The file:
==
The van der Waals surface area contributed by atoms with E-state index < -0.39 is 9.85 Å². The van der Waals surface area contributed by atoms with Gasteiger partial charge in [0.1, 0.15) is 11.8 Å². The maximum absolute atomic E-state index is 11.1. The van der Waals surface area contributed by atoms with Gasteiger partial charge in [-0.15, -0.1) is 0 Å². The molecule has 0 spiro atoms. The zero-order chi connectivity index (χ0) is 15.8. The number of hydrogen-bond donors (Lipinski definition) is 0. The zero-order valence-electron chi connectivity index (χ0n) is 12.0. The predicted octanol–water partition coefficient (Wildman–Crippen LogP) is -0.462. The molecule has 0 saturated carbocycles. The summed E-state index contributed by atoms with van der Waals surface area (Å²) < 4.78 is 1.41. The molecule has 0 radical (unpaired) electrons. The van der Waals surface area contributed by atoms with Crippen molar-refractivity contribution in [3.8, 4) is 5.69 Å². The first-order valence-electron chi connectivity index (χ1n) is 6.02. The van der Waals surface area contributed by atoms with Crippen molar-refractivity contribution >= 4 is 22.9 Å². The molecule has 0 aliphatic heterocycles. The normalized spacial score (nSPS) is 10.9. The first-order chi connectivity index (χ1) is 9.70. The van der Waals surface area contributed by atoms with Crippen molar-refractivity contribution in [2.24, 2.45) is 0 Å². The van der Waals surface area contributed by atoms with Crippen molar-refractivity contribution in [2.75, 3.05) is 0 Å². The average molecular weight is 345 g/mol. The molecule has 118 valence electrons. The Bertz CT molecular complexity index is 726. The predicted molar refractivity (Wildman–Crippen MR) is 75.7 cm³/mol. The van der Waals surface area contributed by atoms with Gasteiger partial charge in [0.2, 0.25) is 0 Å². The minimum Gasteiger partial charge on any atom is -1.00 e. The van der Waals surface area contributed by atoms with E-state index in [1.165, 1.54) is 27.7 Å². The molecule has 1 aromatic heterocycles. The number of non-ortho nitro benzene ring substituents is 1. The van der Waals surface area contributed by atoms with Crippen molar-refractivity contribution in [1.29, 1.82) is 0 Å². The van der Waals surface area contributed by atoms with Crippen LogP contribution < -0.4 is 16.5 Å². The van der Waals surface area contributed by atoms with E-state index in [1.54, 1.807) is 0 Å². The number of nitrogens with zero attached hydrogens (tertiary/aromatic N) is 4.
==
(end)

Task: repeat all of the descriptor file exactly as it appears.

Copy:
The van der Waals surface area contributed by atoms with E-state index < -0.39 is 9.85 Å². The van der Waals surface area contributed by atoms with Gasteiger partial charge in [0.1, 0.15) is 11.8 Å². The maximum absolute atomic E-state index is 11.1. The van der Waals surface area contributed by atoms with Gasteiger partial charge in [-0.15, -0.1) is 0 Å². The molecule has 0 spiro atoms. The zero-order chi connectivity index (χ0) is 15.8. The number of hydrogen-bond donors (Lipinski definition) is 0. The zero-order valence-electron chi connectivity index (χ0n) is 12.0. The predicted octanol–water partition coefficient (Wildman–Crippen LogP) is -0.462. The molecule has 0 saturated carbocycles. The summed E-state index contributed by atoms with van der Waals surface area (Å²) < 4.78 is 1.41. The molecule has 0 radical (unpaired) electrons. The van der Waals surface area contributed by atoms with Crippen molar-refractivity contribution in [3.8, 4) is 5.69 Å². The first-order valence-electron chi connectivity index (χ1n) is 6.02. The van der Waals surface area contributed by atoms with Crippen molar-refractivity contribution >= 4 is 22.9 Å². The molecule has 0 aliphatic heterocycles. The normalized spacial score (nSPS) is 10.9. The first-order chi connectivity index (χ1) is 9.70. The van der Waals surface area contributed by atoms with Crippen molar-refractivity contribution in [2.24, 2.45) is 0 Å². The van der Waals surface area contributed by atoms with Crippen molar-refractivity contribution in [2.75, 3.05) is 0 Å². The average molecular weight is 345 g/mol. The molecule has 118 valence electrons. The Bertz CT molecular complexity index is 726. The predicted molar refractivity (Wildman–Crippen MR) is 75.7 cm³/mol. The van der Waals surface area contributed by atoms with Gasteiger partial charge in [0.2, 0.25) is 0 Å². The minimum Gasteiger partial charge on any atom is -1.00 e. The van der Waals surface area contributed by atoms with E-state index in [1.165, 1.54) is 27.7 Å². The molecule has 1 aromatic heterocycles. The number of non-ortho nitro benzene ring substituents is 1. The van der Waals surface area contributed by atoms with Crippen molar-refractivity contribution in [1.29, 1.82) is 0 Å². The van der Waals surface area contributed by atoms with Crippen LogP contribution < -0.4 is 16.5 Å². The van der Waals surface area contributed by atoms with E-state index in [1.54, 1.807) is 0 Å². The number of nitrogens with zero attached hydrogens (tertiary/aromatic N) is 4.